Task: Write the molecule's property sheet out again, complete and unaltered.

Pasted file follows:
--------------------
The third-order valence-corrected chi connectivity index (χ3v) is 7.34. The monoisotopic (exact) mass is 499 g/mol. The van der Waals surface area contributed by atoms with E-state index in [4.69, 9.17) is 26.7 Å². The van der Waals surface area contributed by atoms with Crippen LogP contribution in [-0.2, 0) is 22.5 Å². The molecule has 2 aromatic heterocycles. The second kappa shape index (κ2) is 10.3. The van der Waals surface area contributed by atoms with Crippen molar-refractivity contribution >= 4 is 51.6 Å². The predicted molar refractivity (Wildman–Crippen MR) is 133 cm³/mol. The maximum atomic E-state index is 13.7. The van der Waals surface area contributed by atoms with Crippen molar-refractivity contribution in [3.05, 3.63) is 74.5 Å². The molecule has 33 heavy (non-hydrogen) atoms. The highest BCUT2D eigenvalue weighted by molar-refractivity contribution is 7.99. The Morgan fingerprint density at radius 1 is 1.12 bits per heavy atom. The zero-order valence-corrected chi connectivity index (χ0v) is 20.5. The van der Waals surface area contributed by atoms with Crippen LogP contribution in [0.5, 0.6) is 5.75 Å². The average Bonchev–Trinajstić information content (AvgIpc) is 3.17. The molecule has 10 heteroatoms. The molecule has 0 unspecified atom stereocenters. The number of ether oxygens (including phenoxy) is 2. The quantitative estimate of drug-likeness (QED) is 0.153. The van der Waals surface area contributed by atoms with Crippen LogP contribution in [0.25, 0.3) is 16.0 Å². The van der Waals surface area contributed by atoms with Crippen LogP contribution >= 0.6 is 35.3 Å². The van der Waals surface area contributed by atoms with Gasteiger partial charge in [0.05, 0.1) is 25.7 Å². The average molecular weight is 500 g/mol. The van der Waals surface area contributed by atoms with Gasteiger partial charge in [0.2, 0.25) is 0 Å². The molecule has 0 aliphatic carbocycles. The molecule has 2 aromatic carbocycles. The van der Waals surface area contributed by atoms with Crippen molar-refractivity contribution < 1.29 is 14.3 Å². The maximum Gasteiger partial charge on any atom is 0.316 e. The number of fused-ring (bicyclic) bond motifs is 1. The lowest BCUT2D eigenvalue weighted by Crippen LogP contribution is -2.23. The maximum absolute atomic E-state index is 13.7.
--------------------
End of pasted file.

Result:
The third-order valence-corrected chi connectivity index (χ3v) is 7.34. The monoisotopic (exact) mass is 499 g/mol. The van der Waals surface area contributed by atoms with E-state index in [4.69, 9.17) is 26.7 Å². The van der Waals surface area contributed by atoms with Crippen LogP contribution in [-0.2, 0) is 22.5 Å². The molecule has 2 aromatic heterocycles. The second kappa shape index (κ2) is 10.3. The van der Waals surface area contributed by atoms with Crippen molar-refractivity contribution >= 4 is 51.6 Å². The predicted molar refractivity (Wildman–Crippen MR) is 133 cm³/mol. The maximum atomic E-state index is 13.7. The van der Waals surface area contributed by atoms with Crippen molar-refractivity contribution in [3.05, 3.63) is 74.5 Å². The molecule has 33 heavy (non-hydrogen) atoms. The highest BCUT2D eigenvalue weighted by molar-refractivity contribution is 7.99. The Morgan fingerprint density at radius 1 is 1.12 bits per heavy atom. The zero-order valence-corrected chi connectivity index (χ0v) is 20.5. The van der Waals surface area contributed by atoms with Crippen LogP contribution in [0.5, 0.6) is 5.75 Å². The average Bonchev–Trinajstić information content (AvgIpc) is 3.17. The molecule has 10 heteroatoms. The molecule has 0 unspecified atom stereocenters. The number of ether oxygens (including phenoxy) is 2. The quantitative estimate of drug-likeness (QED) is 0.153. The van der Waals surface area contributed by atoms with Crippen LogP contribution in [0.25, 0.3) is 16.0 Å². The van der Waals surface area contributed by atoms with Crippen LogP contribution >= 0.6 is 35.3 Å². The van der Waals surface area contributed by atoms with Gasteiger partial charge in [0.05, 0.1) is 25.7 Å². The average molecular weight is 500 g/mol. The van der Waals surface area contributed by atoms with Gasteiger partial charge in [0.2, 0.25) is 0 Å². The molecule has 0 aliphatic carbocycles. The molecule has 2 aromatic carbocycles. The van der Waals surface area contributed by atoms with Crippen molar-refractivity contribution < 1.29 is 14.3 Å². The maximum Gasteiger partial charge on any atom is 0.316 e. The number of fused-ring (bicyclic) bond motifs is 1. The lowest BCUT2D eigenvalue weighted by Crippen LogP contribution is -2.23. The maximum absolute atomic E-state index is 13.7.